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Duke has the overall top seed and should breeze into the Sweet 16, but this region isn’t as easy as some think. Virginia Tech, the fourth seed, is dangerous, and already has knocked off the Blue Devils, albeit when they were without National Player of the Year front-runner Zion Williamson. Michigan State, which owned 19 Quadrant 1 and 2 victories, should have been a No. 1 seed rather than a No. 2, and No. 3 LSU won the SEC regular-season crown. Here’s hoping Central Florida gets past VCU in the 8-9 game, just so we can see Williamson attempt to dunk over 7-foot-6 Tacko Fall. The back end of this region is strong, too, with quality mid-majors Belmont, Liberty and Yale lurking.
Best player: Cassius Winston (Michigan State). Yes, this is the same bracket that includes Williamson, but don’t forget about Winston. He is the best player at the point-guard position, a leader who is third in the nation in assists (7.5) and just led the Spartans to a Big Ten Tournament title with a 14-point, 11-assist gem in a win over bitter rival Michigan.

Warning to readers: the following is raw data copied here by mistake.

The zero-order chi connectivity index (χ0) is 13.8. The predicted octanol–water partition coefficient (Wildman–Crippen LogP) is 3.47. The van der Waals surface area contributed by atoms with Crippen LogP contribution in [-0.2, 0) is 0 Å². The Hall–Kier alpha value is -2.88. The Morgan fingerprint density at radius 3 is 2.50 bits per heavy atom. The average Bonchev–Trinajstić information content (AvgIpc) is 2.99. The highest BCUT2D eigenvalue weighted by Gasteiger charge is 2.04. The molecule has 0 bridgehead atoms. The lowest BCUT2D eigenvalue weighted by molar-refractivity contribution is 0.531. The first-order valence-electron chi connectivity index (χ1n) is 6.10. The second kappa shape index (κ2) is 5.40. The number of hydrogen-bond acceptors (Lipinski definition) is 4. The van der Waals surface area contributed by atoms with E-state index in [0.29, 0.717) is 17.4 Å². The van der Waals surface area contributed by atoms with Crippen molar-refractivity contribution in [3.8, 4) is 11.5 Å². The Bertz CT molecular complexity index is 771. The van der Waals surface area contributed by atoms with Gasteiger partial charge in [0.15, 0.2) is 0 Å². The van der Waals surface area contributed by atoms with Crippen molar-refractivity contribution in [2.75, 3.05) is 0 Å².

Unsung player: Justin Robinson (Virginia Tech). Out since Jan. 30 with an injured foot, the well-rounded 6-foot-2 senior guard will return for the Big Dance, giving the Hokies a major boost for a potential run.
Best First-round matchup: No. 7 Louisville vs. No. 10 Minnesota. The selection committee certainly has a wicked sense of humor, pitting Minnesota and coach Richard Pitino against Louisville, the school that fired his father, Rick. Now that’s a storyline.
First-Round upset watch: No. 14 Yale over No. 3 LSU. LSU is without coach Will Wade, suspended indefinitely while under investigation for his connection to college basketball’s recruiting scandal that launched an FBI probe, and is coming off an early exit from the SEC Tournament. Yale wing Miye Oni, an NBA prospect averaging 17.6 points, 6.4 rebounds and 3.6 assists, will give the Tigers fits.
Bracket buster: No. 11 Belmont. The Bruins, the one mid-major on the bubble to receive an at-large bid, first have to get past Temple in the First Four, but a first-round upset of No. 6 Maryland would not be shocking. Belmont, led by dynamic inside-out forward Dylan Windler, is elite offensively, averaging 19.9 assists, shooting 37.4 percent from 3-point range and scoring 87.4 points per game.
The Post’s pick: Duke. Virginia Tech could be tricky in the Sweet 16 and an Elite Eight meeting with Michigan State will be no cakewalk. The Blue Devils will get pushed by both teams, testing their one-and-done freshmen. But as long as Williamson’s right knee doesn’t act up, they’re going to Minneapolis.